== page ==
There is a fascinating Christian anecdote that I love: ‘According to your faith (what you believe), receive.’ If I stood at the door offering you a million rand, what would you do? I think some would believe and receive, some would be sceptical, and some would phone the police. Any one of these reactions would be according to one’s faith or belief. Almost everything we do and everything we receive is determined by our belief.
One of my strong beliefs is that there is no such thing as luck. There is only preparation and a swift leap when opportunity knocks. The person who believes, receives, because he or she is mentally prepared and ready.
If you are prepared, opportunity always knocks. If you’re unprepared, opportunity may batter down your door, but you won’t recognise it. Many of our NGOs find themselves in one of these camps – the prepared (a small minority) and the unprepared (most). Being prepared comes down to efficiency and planning.
Recently I asked two funders from the 2018 conference, Funders’ Round, how many NGOs they had funded as a result of the conference. Sadly, their answers were similar: ‘Only one. Several sent us emails but did not complete the application process. Some said they would do so, but did not. Others just disappeared.’ It’s unfortunate, but this is the reality. At the end of the day, it comes down to the NGO staff lacking the belief in their abilities and not being prepared.
The successful NGOs are super prepared – like Sue Daly, Fundraising Manager of Kids Haven, who walked away from last year’s conference with not one, but two funders. Successful NGOs have their documents ready at all times. They plan ahead, they answer their emails promptly (not ten days later) and they recognise events like The Great Funders’ Conference as the opportunity it is.
In the month of May alone, we’ve secured commitments to speak at the conference from the CSI managers of Adcock Ingram, Old Mutual, the American Embassy, Dimension Data, Symphonia for South Africa, Tshwane University of Technology, United Nations Refugee Commission, Old Mutual, Bowman Law Firm, and the Trevor Noah Foundation.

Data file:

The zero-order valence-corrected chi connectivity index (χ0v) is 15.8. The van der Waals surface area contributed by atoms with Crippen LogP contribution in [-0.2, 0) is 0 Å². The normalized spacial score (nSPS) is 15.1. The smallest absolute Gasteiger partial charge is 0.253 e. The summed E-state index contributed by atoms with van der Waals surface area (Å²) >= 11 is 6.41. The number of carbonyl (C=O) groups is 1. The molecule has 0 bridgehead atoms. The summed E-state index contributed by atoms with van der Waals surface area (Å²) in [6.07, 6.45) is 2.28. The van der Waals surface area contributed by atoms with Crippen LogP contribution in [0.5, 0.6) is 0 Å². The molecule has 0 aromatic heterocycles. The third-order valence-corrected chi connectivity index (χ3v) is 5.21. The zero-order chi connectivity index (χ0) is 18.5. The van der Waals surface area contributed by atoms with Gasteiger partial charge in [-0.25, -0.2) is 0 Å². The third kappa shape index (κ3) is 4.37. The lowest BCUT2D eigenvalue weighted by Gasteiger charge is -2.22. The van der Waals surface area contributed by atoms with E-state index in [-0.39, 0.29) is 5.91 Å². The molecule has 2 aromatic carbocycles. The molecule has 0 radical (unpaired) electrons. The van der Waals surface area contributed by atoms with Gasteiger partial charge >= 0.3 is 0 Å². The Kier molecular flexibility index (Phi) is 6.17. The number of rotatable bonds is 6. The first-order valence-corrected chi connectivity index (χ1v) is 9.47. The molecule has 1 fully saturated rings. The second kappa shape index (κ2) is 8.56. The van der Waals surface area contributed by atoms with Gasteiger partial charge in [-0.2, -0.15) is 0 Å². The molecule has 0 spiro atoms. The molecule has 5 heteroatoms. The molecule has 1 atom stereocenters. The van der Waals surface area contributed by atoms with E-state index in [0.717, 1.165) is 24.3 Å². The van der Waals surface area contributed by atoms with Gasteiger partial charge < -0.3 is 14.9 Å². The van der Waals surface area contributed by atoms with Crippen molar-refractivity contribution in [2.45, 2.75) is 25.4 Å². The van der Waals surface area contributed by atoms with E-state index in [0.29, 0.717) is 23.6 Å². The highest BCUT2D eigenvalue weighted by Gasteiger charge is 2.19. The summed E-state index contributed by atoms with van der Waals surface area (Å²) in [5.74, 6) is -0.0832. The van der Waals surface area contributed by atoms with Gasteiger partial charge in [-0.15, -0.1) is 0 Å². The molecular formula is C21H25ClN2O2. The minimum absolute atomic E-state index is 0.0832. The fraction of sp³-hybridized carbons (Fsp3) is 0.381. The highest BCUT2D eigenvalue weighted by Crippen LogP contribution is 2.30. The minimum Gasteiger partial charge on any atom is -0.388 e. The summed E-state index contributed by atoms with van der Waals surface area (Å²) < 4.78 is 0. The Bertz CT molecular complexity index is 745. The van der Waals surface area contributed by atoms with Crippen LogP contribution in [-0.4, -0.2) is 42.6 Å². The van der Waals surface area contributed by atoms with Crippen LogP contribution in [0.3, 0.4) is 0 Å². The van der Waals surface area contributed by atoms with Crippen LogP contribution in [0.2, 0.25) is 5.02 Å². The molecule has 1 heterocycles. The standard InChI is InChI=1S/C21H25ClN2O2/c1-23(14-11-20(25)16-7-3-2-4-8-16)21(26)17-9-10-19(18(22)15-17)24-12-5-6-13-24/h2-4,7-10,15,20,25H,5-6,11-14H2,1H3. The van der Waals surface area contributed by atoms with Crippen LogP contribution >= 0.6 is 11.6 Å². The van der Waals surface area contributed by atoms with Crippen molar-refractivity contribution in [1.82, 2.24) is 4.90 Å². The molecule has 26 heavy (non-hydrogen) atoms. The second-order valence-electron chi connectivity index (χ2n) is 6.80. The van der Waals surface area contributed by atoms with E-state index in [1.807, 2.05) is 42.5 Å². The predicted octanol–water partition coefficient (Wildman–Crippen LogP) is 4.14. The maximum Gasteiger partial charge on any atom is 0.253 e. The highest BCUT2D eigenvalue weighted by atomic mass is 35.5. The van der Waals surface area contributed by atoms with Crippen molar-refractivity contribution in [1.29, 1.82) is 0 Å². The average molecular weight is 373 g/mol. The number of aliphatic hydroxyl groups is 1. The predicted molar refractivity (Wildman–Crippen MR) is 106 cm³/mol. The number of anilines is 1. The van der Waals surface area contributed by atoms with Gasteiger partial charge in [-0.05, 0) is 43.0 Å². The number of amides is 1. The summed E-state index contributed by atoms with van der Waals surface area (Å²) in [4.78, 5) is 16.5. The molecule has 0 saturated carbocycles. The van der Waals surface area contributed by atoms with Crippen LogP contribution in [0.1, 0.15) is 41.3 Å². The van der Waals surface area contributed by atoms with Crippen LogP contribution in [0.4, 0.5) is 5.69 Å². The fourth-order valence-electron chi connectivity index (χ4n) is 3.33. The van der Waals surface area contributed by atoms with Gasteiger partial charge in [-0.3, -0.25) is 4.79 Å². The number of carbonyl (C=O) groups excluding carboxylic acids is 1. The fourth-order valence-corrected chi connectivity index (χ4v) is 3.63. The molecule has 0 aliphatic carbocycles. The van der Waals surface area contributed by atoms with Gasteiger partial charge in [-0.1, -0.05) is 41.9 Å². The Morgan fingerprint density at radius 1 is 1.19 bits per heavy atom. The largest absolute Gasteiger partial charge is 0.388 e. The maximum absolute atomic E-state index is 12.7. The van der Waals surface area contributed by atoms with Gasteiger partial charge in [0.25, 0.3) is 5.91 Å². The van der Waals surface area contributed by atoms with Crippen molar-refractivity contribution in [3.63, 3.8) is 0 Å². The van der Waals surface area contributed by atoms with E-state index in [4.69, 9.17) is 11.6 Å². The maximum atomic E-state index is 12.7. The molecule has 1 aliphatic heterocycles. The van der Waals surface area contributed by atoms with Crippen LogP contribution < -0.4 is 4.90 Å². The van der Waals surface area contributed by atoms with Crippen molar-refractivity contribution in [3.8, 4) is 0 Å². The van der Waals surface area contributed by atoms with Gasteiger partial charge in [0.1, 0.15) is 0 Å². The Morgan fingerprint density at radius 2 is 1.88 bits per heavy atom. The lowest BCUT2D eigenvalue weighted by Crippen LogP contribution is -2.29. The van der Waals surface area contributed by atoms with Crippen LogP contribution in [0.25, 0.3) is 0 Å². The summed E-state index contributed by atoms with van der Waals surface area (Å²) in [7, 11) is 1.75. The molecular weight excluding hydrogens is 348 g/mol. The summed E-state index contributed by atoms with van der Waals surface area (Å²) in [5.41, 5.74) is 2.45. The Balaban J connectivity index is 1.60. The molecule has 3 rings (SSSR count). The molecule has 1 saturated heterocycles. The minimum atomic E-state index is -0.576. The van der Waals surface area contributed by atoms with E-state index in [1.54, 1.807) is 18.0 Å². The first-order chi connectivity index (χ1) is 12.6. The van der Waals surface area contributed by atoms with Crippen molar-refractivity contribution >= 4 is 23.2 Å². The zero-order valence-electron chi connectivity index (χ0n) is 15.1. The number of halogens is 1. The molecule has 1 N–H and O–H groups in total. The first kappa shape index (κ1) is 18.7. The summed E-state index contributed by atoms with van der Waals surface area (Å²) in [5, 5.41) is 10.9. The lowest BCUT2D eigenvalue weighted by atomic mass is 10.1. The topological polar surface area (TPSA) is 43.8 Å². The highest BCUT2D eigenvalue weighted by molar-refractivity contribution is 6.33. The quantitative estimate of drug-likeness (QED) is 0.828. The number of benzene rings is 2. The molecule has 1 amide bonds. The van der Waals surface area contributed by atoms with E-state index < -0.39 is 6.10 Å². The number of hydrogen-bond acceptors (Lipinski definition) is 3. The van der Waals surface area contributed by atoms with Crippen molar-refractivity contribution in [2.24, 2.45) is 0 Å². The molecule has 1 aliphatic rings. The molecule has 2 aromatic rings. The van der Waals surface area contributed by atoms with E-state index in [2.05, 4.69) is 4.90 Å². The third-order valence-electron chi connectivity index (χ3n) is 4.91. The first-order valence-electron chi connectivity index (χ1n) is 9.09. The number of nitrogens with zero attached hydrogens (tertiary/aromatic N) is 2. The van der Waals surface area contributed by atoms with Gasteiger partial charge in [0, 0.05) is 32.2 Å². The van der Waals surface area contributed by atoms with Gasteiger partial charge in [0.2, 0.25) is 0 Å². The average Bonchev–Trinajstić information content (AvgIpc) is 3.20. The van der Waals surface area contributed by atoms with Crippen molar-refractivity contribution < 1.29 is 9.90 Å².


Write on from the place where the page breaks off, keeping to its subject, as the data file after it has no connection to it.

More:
The presence of all these funders means that there will be ample opportunity for NGOs to strike up connections and pitch their ideas. One rarely finds so many funders together in one place! What do you do when opportunity looks at you straight in the face? Some recognise it and some don’t. My take is, ‘According to your faith, receive’. Sue Daly from Kids Haven looked and leaped at the opportunity last year and this is what she achieved …
How to have it all
Susan Daly, the Fundraising Manager of Kids Haven in Gauteng, walked away from the last conference with not one, but two funders.
Was she lucky? Not at all. She was well prepared. Having benefitted so well from the last conference, she booked for this year’s September conference in January, taking advantage of our Early Bird special and receiving a 20% discount. (She actually paid from her own pocket at the time). She did not sit back and say, ‘We still have those two funders from last year, so there’s no need to waste our money.’ Instead it was, ‘Yes! We are going to get funded by even more companies. I’ll strike up relationships that will serve my NGO long after I’ve left.’
Sue is passionate about Kids Haven and gives her all to her job. When she says, ‘I’ll get back to you on Wednesday,’ she means it. First thing on Wednesday, there’s a call or an email from her.
Just as some of you are now, Sue may have been skeptical when she first heard about last year’s conference. What made her book was a quick look through the list of attending funders and the realisation that many were companies to whom she had sent proposals. Here was her opportunity to cement relationships by speaking face to face with people she’d only written to. She came, made those connections, and her NGO reaped the benefits. This year, she’ll not only be attending, but speaking at the conference.
My top tip for making the most of this year’s conference is: Be ready!
to be ready
Have your documents prepared in advance – so that the very day after the conference, you’re ready to send.
- Bank letter. Get a bank letter confirming your NGO’s account in September, so that it is up to date at the time of the conference.